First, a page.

The Kensington Review

23 August 2006

Latest Commentary: Volume V, Number 100
Bush Defends Open Ended Commitment in Iraq -- When one is in a hole, the old saw goes, the first thing to do is stop digging. Apparently, George “LBJ” Bush hasn’t figured out that bit of wisdom yet. The Iraqi Civil War is growing ever bloodier, and Mr. Bush still believes victory is merely a matter of persistence. In fact, it may be a matter of wishful thinking. At very least, victory needs a definition.

Tories Have 9 Point Lead over Blair’s Labour -- David Cameron, the new Conservative Party leader in the UK, is a toff, but he seems to be a very effective toff. With the Labour government flailing and failing, he has managed to rebrand the nasty party into a credible alternative to Mr. Blair’s mob. According to a Guardian/ICM poll published yesterday, the Tories lead Labour 40% to 31% with the Liberal Democrats rising 5% to 22%. If an election were held now, with Labour's support at 19-year lows, Mr. Cameron would have a 10 seat majority in the House of Commons.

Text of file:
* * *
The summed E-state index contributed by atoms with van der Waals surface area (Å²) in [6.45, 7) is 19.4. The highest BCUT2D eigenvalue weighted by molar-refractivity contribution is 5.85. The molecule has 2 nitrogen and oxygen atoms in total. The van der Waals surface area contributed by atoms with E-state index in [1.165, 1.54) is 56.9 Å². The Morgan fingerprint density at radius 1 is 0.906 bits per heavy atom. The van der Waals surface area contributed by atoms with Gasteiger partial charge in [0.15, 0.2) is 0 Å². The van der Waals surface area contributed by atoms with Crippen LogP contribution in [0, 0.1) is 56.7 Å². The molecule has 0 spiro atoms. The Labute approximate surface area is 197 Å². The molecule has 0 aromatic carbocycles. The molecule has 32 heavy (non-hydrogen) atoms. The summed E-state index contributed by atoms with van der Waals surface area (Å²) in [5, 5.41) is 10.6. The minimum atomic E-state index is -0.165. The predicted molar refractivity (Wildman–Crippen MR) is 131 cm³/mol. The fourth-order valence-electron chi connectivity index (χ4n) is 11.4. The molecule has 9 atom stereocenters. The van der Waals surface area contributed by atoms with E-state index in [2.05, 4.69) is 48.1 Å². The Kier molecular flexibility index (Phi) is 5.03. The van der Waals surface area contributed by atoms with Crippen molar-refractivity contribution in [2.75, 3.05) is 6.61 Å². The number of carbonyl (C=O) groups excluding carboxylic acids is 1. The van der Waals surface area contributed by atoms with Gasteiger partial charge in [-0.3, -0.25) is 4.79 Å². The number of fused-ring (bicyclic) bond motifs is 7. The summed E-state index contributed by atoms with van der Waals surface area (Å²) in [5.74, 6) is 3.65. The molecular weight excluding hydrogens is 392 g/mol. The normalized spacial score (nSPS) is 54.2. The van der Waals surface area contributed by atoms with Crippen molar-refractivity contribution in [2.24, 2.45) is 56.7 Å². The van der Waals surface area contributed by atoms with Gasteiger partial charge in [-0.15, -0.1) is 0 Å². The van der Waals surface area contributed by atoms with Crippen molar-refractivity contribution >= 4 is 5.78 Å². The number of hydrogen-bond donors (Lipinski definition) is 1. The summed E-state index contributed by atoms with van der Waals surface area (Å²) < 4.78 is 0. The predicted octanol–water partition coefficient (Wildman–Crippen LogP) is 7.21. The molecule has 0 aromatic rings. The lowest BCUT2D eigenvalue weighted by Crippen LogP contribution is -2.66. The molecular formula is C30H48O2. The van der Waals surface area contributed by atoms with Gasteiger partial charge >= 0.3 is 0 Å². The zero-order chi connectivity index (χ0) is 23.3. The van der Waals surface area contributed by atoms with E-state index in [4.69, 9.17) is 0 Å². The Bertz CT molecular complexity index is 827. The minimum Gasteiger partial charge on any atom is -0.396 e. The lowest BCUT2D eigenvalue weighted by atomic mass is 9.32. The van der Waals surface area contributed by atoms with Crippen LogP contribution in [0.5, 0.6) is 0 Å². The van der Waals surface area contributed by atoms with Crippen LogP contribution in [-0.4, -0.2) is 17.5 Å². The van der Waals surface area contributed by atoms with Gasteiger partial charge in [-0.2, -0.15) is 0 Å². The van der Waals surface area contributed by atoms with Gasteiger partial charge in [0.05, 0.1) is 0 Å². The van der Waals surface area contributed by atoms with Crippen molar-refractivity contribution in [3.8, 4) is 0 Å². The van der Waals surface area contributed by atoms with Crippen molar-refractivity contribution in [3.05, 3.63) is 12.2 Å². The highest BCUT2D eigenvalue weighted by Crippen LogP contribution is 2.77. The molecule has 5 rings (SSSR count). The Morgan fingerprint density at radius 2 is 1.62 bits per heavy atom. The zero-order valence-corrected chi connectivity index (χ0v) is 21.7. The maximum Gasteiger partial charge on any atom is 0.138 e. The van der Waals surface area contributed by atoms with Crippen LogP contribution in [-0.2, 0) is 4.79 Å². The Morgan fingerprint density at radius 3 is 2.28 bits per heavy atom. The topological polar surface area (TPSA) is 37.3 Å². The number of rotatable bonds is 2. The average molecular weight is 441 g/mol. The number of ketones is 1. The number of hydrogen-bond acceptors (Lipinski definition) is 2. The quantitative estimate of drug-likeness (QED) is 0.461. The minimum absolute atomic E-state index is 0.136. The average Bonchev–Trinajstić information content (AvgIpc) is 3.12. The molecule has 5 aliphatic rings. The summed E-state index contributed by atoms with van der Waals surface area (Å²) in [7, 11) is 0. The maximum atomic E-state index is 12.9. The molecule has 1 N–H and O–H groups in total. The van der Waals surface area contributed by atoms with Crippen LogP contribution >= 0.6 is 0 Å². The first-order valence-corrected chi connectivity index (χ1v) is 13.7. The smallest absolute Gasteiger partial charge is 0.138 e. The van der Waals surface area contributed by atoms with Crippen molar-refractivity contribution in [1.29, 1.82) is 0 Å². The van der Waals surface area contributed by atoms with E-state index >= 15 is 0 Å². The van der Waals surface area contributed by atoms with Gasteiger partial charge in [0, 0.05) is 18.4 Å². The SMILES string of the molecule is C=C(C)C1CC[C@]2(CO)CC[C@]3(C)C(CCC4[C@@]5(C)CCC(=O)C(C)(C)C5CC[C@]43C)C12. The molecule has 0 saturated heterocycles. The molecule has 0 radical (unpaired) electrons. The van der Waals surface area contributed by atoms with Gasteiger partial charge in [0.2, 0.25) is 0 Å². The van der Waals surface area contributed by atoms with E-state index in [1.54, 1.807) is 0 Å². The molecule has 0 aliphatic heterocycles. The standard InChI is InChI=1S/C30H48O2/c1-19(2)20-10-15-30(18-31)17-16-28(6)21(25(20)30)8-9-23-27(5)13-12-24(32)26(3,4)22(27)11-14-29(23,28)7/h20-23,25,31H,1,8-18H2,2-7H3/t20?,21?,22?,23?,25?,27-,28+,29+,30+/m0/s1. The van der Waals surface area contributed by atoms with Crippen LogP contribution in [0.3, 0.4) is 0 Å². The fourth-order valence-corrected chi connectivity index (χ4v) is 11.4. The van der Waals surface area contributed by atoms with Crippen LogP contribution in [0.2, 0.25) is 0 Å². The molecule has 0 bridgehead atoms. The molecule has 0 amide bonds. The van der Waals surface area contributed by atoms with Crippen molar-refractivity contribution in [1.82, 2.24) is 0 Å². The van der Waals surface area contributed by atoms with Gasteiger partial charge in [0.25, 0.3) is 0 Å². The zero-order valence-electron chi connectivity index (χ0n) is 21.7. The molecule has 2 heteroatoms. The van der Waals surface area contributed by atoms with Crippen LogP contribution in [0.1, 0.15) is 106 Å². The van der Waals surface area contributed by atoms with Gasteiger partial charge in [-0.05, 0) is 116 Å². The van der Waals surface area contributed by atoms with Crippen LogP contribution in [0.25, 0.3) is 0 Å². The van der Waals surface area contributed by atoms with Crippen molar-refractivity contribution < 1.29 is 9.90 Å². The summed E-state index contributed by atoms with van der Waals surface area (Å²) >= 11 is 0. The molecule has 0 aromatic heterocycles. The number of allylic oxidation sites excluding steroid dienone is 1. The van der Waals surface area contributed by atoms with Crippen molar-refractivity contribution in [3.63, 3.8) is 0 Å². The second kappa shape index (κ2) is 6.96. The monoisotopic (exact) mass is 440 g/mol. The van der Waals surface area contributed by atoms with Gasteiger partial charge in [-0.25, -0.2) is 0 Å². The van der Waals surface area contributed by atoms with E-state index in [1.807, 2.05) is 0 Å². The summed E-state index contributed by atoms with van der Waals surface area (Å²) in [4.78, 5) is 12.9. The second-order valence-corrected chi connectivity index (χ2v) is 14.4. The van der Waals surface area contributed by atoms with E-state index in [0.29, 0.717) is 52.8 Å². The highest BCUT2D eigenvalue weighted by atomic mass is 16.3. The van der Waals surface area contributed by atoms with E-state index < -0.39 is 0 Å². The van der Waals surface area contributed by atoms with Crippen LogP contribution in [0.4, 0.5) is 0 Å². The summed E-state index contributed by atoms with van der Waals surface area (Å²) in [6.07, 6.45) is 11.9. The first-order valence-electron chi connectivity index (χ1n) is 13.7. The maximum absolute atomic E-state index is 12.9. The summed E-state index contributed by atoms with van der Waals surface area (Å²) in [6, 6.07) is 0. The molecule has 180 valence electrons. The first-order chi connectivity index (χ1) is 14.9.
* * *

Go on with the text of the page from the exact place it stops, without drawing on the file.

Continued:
Merkel Boasts of Growth While German Confidence Drops -- German Chancellor Angela Merkel (to whom President Bush gave the infamous St. Petersburg neck rub) crowed about Germany’s economic growth over the week-end. She proclaimed that the German economic doldrums had passed, stating that Germany was no longer “the sick man of Europe.” Someone should have told German investors, whose confidence has dropped to a five year low. Such mixed feelings.

Spike Lee’s “When the Levees Broke” is Documentary Genius -- Spike Lee is one of the film world’s more interesting directors. As a film-maker, he finds ways to place cameras and move them around to enhance the scene being played. He doesn’t shy away from race relations in a nation still plagued by the legacy of slavery. And now, with “When the Levees Broke: A Requiem in Four Acts,” he proves he can make documentaries as well as anyone else in the business.

© Copyright 2006 by The Kensington Review, Jeff Myhre, PhD, Editor. No part of this publication may be reproduced without written consent. Produced using Fedora Linux.


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